Economic policy should be at forefront of coming elections [Tribune] 23 Apr, 2018

For a nation facing structural, functional and systemic crises, economic delivery is crucialPHOTO: INP

ISLAMABAD: When the PML-N government took over five years ago, they announced three main priorities — economy, energy and extremism.

Pakistan had seen a surge of violent extremism and terrorism in the years preceding 2013 and was declared the world’s most dangerous place. The country’s growth rate had plummeted to less than 3% and electricity outage was at its peak, crippling the economic infrastructure of the country.

Five years down the line, we can say with confidence that the PML-N administration has kept its promise on these priorities. The economic growth rate has doubled to about 6%. The violent extremism has seceded, and we should now rejoice emergence of democratic movements from terror-stricken areas. Electricity outages are fewer with new generation in the pipeline.

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None of these achievements is without a ‘however’. One can easily point out that the challenge thrown by extremism is hardly over. It is also a no brainer to see that economic growth is largely driven by infrastructure, which is considerably leveraged. And finally, it’s obvious that while electricity outage has reduced, the inherent weaknesses in the distribution system have not been addressed.

Notwithstanding these nuances, we should acknowledge that three main challenges that the nation faced five years ago – extremism, energy and economy – no more exist, or at least have become far less severe. For a nation facing all sorts of structural, functional and systemic crises, this is a moment to rejoice and repose confidence in the democratic dispensation which has delivered. This is not a moment to destabilise the system.

Pakistan needs at least 10 more years of high growth to catapult to middle-income status. It took 15 years to treble the per capita income to the current level but almost seven years of this period were characterised with low growth. To reach the goal of $5,000 per capita, Pakistan needs to maintain a growth rate of 7% for the next decade, provided inflation remains low.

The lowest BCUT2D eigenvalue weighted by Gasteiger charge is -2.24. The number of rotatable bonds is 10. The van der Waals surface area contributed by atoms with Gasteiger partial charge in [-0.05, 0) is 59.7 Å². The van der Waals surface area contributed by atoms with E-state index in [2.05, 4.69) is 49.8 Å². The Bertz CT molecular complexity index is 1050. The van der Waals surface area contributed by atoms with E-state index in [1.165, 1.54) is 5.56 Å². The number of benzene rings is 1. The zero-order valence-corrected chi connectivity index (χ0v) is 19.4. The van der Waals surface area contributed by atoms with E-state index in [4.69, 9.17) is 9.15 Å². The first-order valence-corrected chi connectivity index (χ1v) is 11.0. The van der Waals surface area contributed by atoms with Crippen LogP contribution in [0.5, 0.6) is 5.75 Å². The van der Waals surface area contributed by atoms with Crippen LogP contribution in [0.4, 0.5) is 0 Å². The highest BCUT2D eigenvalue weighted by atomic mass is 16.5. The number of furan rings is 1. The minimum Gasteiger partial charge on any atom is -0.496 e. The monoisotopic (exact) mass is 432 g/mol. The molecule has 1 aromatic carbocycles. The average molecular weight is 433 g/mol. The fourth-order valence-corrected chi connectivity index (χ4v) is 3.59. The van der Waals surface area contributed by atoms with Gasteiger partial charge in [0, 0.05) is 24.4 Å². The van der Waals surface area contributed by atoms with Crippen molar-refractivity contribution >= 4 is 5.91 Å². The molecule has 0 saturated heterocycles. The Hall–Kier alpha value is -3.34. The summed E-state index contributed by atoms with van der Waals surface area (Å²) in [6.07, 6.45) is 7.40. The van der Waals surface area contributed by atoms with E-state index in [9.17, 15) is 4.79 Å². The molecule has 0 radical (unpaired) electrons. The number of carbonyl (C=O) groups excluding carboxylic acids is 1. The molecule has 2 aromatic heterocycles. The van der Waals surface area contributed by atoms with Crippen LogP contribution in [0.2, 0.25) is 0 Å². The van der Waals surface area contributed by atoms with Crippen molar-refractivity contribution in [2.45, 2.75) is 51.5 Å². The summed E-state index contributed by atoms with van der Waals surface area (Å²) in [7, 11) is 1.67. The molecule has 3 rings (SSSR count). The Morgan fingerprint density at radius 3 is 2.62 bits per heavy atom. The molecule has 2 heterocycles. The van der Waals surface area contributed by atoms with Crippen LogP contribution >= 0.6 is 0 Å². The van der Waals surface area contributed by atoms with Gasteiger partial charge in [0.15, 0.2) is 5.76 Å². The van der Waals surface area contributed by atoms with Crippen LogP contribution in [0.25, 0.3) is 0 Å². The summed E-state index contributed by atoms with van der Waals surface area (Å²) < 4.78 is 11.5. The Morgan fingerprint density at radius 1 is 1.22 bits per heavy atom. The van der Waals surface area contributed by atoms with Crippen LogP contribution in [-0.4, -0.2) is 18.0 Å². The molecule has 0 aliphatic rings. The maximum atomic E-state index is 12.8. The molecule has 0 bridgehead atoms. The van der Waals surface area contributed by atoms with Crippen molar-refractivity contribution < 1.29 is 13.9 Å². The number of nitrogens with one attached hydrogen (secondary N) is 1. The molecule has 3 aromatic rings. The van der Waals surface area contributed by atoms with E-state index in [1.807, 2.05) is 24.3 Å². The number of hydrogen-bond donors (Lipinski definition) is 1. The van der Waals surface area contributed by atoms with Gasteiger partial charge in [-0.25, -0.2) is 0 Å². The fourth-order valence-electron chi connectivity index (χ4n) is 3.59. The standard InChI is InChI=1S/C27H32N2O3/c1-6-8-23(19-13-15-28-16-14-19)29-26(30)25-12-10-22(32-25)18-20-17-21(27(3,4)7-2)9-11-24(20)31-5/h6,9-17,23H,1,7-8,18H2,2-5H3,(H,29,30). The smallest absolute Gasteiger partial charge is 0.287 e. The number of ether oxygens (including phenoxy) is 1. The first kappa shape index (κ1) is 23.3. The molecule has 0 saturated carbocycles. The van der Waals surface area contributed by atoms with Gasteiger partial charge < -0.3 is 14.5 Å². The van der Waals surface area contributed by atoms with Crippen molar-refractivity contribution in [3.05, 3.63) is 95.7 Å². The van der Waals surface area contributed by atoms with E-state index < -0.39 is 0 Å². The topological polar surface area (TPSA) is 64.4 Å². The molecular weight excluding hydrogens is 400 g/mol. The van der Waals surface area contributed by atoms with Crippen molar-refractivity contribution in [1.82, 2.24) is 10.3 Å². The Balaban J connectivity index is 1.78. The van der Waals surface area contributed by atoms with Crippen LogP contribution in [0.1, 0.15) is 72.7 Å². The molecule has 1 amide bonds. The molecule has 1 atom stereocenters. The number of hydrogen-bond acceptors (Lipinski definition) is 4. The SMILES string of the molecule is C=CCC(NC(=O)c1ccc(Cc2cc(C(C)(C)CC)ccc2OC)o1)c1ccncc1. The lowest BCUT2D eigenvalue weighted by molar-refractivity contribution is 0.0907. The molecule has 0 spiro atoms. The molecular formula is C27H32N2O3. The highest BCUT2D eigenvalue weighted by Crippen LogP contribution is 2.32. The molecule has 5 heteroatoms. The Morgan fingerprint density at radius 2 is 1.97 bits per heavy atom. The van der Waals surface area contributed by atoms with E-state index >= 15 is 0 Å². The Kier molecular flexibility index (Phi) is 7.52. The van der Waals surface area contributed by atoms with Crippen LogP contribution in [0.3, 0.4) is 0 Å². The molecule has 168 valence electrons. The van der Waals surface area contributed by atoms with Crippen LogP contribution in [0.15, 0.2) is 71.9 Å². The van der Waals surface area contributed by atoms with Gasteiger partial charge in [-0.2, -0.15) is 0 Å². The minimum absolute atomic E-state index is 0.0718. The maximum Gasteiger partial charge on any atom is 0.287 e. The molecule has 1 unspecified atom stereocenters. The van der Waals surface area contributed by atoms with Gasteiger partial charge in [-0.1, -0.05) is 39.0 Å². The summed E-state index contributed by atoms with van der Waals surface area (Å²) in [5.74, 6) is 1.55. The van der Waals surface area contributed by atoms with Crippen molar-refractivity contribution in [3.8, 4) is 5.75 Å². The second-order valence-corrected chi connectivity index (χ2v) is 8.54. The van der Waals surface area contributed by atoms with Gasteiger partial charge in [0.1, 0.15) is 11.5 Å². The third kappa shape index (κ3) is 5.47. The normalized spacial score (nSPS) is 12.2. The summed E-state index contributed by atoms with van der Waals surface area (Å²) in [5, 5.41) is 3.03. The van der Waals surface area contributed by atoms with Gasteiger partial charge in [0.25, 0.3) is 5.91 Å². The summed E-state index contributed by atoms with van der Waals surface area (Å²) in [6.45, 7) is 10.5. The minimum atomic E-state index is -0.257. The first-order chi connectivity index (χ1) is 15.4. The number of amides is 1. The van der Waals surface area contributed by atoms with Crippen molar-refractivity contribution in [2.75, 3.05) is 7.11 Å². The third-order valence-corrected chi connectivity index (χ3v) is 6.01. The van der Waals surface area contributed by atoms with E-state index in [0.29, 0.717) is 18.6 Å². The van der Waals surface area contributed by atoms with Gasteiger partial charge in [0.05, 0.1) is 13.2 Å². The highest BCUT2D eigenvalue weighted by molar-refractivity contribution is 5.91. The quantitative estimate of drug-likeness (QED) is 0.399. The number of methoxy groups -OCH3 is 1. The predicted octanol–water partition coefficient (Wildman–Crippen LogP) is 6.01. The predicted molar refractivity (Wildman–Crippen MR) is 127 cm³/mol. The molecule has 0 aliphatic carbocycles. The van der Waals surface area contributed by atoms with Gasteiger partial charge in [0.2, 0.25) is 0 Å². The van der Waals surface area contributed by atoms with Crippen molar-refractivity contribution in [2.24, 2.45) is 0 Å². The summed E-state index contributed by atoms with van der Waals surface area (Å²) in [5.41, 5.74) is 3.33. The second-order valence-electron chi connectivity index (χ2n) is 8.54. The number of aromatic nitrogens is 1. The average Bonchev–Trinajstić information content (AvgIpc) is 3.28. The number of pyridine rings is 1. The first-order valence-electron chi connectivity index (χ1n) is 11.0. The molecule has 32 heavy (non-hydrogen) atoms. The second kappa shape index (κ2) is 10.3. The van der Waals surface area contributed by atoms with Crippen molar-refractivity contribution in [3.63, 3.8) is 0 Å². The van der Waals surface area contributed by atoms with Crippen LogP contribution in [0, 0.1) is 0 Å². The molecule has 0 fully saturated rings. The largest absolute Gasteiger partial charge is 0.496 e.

Pakistan does not need to rely solely on foreign sources of capital, through trade and investment. Pakistan needs to truly explore domestic commerce, something which economist Nadeemul Haque has argued strongly. The political competition which Pakistan should cherish is a very suitable framework for domestic commerce, for which cities become the centre of growth. Peshawar should compete with Lahore and Quetta should compete with Hyderabad. Each political party should get an opportunity to make the best use of mandate it receives to govern.

In this backdrop, the recently released report by PRIME Institute on the competitiveness of cities, and their relative ranking, offers very interesting reading.

Pakistan has 11 cities with more than one million population and two cities with more than 10 million. These offer enormous opportunities for businesses especially as a majority population of these cities now enjoys middle-income status. A country with possibly 100 million people with the middle-income status should be imploding with education, enterprises and entertainment.

Like each nation, we have a multitude of challenges. But in my view, nothing is as paramount and as grave as our economy.

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As Pakistan prepares for the next elections, everything else must be put on the back burner. The next elections have to be fought on which party or which candidate is well prepared to improve our economic situation. Which party can make responsible promises for jobs creation? Which party can solve water crisis that is looming large? Which manifesto has better ideas to deliver mass transit schemes? Which party can show more seriousness on work force development? Which party can exhibit ability to restore our industrial capabilities? Which party can help improve agriculture productivity?

It’s not just in the interest of businesses that the politics must become more mature towards economic policy but also in the interest of other institutions. A weak and indebted economy cannot afford a big army, which we need. An under-funded state can never provide a decent social infrastructure for its citizens including a reliable and accessible judicial system. All institutions and all voters must be on the same page – and together we must be clamouring for sound economic policies.

Political competition should not be on ideology or on the embedded group interest. It must shift towards economic delivery. Nothing short of a national consensus on “it’s economy, folks” can help us keep on track, and continue to reap the benefits from a far more peaceful, more powerful and a more resourceful Pakistan we are today, than we were five years ago.

The writer is founder of PRIME Institute, an independent think tank based in Islamabad

 

April 23rd, 2018.

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